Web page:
August 1, 2001
The *Boo Hoo* Queen


I began weeping about four seconds into the wedding ceremony. Ten days later, I still haven't been able to stop.

I guess this probably shouldn't come as a surprise to anybody. I'm the original *Boo Hoo* Queen of Internet Journaling, after all. The idea of me weepy/happy secra on her honeymoon sitting here dribbling snot and Maybelline onto the keyboard while I compose a *FootNotes* entry isn't exactly stop-the-presses news. (I cryoutloud over VOLKSWAGEN COMMERCIALS, forcryingoutloud.)

We should all be used to it by now ... right?

But it's still embarrassing to sit here and admit that I'm having a teeny-tiny bit of trouble getting a handle on my post-wedding emotions. What can I tell you? The whole getting-married thing was just so much bigger than I'd expected it to be. The feelings were bigger than I'd expected. The sense of *unfolding destiny* was bigger. The words that David and I exchanged -- and the power and permanence behind those words -- were bigger. (The cake was MUCH bigger, and so am *I,* now, as a result. But that's another story for another day.) I knew, going in, that it was going to be a profound and powerful day -- a day of swirling emotions (and hormones) -- but I honestly thought I was prepared for it.

Clearly I wasn't. At least, not as prepared as I thought I was.

Now I'm wondering if anyone can ever be "prepared" for such a thing. How can you be totally "prepared" for the biggest day of your life? You can spend seven months shopping for dresses and making To-Do Lists and reminding yourself that The wedding isn't the important thing: the important thing is that you're marrying the man you love more than KFC Honey BBQ Wings, People Magazine and The Matt Lauer Show, put together. But when it comes right down to it, all of a sudden it's just you and your guy standing up there, in front of God and everybody, pledging to love each other until you DIE, for goddsake ... and you're thinking This is BIG, dammit ... this is really really BIG ...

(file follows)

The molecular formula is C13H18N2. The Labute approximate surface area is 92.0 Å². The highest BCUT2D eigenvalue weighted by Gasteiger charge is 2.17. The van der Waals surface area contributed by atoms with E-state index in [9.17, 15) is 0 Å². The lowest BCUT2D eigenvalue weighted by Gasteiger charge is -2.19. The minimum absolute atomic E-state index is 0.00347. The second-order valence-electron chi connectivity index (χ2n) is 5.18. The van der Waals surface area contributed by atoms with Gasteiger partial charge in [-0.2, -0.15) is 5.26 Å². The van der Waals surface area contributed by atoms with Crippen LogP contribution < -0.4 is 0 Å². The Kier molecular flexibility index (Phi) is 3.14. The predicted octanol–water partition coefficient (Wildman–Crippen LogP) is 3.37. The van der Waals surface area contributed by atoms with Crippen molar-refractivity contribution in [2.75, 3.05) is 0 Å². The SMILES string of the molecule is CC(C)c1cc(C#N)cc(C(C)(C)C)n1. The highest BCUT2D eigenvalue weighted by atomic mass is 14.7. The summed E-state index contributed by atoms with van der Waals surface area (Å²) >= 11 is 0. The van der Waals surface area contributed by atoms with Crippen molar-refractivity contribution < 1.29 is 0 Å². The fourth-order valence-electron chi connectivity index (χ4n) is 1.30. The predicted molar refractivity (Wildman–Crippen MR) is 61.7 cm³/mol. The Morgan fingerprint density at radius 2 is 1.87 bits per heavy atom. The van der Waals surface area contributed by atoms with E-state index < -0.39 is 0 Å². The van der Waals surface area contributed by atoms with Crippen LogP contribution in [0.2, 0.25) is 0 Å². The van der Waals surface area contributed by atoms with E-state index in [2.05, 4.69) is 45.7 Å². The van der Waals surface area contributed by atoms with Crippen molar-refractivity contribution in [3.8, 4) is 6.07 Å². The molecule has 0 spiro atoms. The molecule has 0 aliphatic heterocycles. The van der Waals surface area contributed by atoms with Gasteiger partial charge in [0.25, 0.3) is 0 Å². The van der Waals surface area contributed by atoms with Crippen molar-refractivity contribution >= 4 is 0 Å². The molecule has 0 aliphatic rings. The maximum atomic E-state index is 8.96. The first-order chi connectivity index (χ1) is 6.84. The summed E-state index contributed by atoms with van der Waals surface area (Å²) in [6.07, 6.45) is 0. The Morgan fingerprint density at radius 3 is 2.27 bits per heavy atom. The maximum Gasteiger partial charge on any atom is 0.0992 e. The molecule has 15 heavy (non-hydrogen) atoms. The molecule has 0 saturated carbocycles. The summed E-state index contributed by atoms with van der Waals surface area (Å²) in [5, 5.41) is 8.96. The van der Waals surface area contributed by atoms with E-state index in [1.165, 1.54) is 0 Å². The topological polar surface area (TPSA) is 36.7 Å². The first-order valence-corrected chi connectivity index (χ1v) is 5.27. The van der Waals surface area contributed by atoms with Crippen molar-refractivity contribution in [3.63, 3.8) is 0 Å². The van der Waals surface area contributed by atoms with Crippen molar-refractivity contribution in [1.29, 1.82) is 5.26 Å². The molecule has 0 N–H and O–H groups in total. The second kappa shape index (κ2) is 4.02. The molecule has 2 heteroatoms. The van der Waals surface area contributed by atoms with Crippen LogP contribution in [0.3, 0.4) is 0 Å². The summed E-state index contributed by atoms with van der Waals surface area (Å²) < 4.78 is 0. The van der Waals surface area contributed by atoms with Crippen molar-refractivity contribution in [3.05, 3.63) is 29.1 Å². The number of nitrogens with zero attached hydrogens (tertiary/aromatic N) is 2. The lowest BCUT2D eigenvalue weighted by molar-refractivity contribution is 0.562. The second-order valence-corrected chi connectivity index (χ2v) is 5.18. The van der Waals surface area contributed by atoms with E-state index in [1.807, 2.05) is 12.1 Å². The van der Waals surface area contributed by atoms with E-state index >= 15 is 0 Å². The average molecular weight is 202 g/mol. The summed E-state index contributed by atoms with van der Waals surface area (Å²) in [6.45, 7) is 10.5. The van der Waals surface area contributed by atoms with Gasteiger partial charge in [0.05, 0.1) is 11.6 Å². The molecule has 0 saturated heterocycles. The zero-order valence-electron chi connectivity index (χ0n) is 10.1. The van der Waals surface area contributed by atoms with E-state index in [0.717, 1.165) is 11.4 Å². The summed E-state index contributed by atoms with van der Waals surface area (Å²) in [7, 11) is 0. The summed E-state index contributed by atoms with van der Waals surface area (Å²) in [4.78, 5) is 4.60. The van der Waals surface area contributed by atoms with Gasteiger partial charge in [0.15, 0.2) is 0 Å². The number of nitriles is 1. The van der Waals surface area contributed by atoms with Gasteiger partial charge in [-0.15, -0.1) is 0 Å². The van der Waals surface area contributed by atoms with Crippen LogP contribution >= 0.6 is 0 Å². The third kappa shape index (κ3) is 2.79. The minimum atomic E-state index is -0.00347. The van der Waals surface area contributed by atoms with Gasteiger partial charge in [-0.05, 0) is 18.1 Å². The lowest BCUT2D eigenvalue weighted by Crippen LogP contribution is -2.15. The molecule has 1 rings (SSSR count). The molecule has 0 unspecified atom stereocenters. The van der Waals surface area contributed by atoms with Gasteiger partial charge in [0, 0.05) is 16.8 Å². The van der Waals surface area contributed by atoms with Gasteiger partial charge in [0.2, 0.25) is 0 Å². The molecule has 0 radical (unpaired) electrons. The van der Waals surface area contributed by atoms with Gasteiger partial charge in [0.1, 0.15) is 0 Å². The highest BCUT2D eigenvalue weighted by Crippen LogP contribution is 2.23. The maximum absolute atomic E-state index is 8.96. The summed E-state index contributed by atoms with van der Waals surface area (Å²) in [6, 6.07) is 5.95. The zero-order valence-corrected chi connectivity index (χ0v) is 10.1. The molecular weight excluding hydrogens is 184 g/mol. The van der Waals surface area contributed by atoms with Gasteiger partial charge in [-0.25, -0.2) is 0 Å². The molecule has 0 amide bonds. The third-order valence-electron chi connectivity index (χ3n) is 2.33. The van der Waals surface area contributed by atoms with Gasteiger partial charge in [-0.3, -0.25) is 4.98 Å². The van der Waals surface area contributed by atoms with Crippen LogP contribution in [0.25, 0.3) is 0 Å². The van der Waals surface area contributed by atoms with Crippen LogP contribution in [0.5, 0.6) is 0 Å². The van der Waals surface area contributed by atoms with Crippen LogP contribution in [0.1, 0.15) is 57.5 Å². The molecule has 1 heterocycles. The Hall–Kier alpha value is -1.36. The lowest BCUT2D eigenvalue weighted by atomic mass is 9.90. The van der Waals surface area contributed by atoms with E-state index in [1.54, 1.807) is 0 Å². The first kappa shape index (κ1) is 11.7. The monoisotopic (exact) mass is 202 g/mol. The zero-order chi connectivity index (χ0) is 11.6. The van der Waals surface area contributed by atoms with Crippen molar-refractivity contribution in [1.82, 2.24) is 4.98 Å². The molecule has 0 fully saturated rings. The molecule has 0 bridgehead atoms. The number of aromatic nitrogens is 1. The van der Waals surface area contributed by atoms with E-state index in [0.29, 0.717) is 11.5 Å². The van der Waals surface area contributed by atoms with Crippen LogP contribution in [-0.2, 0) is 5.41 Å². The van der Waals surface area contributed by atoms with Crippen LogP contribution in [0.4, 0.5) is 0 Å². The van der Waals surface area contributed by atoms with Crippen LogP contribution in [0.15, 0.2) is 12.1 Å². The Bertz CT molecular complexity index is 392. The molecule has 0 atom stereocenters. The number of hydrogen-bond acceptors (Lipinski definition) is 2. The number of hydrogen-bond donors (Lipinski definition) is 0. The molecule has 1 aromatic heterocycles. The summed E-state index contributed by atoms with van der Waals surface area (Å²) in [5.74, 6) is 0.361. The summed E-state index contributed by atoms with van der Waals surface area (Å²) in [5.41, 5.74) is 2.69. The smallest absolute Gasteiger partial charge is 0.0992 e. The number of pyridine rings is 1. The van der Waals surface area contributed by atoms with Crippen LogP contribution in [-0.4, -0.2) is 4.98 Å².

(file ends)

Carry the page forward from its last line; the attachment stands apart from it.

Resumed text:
And the next thing you know, you're swiping at your runny nose with your bridal bouquet again.

I started to weep the minute I heard my sister singing the Mr. Lennon song. I wept as I watched each of my daughters walking across the lawn, and I wept again a few minutes later, as my dad gave me away. I wept as David placed the ring on my finger, and then as our brother-in-law introduced us to our guests, for the first time, as "Mr. and Mrs. David Rafter." I was so dangerously emotional, immediately after the ceremony, that Jaymi and Joel were forced to confiscate my great-great-great-grandmother's handkerchief from me. (They were afraid I was going to accidentally blow my nose on a two-hundred-year-old 'Something Borrowed.')

But the weeping didn't end when the ceremony did. The morning after the wedding -- as David and I were packing up the rental car, getting ready to drive off to our honeymoon destination -- the sight of my rumpled wedding dress, crammed into the bottom of the suitcase, nearly did me in. I wept, off and on, as we drove along the Olympic Peninsula towards Port Townsend ... as we checked into our honeymoon hotel ... as we sat in the jacuzzi, holding feet and eating potato chips. By that time, the ' I can't believe I'm getting married' weeping had morphed into the equally embarrassing (and equally-debilitating) 'I can't believe it's over already' variety. I wasn't unhappy: I was just overwhelmed by emotion. It continued unabated throughout the honeymoon week ... through all of the Tot 'goodbyes' and the flight back to California ... through the thrilling moment when David lugged me over the threshold ... right up until today, my second day back to work. I'm sure that when I start posting the rest of the honeymoon photos on *FootNotes* this weekend, the floodgates will open up all over again.

It's sort of like postpartum depression. Except this time I'm not waiting for the episiotomy to heal.

David has been amazingly tolerant and patient through all of this. This morning, the first day of August, I was a little sniffly again as I dressed for work. "Our wedding month is over," I said mournfully.

"Yes," he said, "that's true. But it's not the end of our wedding YEAR, is it? And then there's our wedding DECADE, and our wedding MILLENNIUM." And then he put his hand beneath my jaw and tipped my face back and kissed me with great tenderness, the way the wedding photographer taught him to do.

I think I'm going to be OK eventually.

one year ago: 10 commandments of executive assitude

throw a rock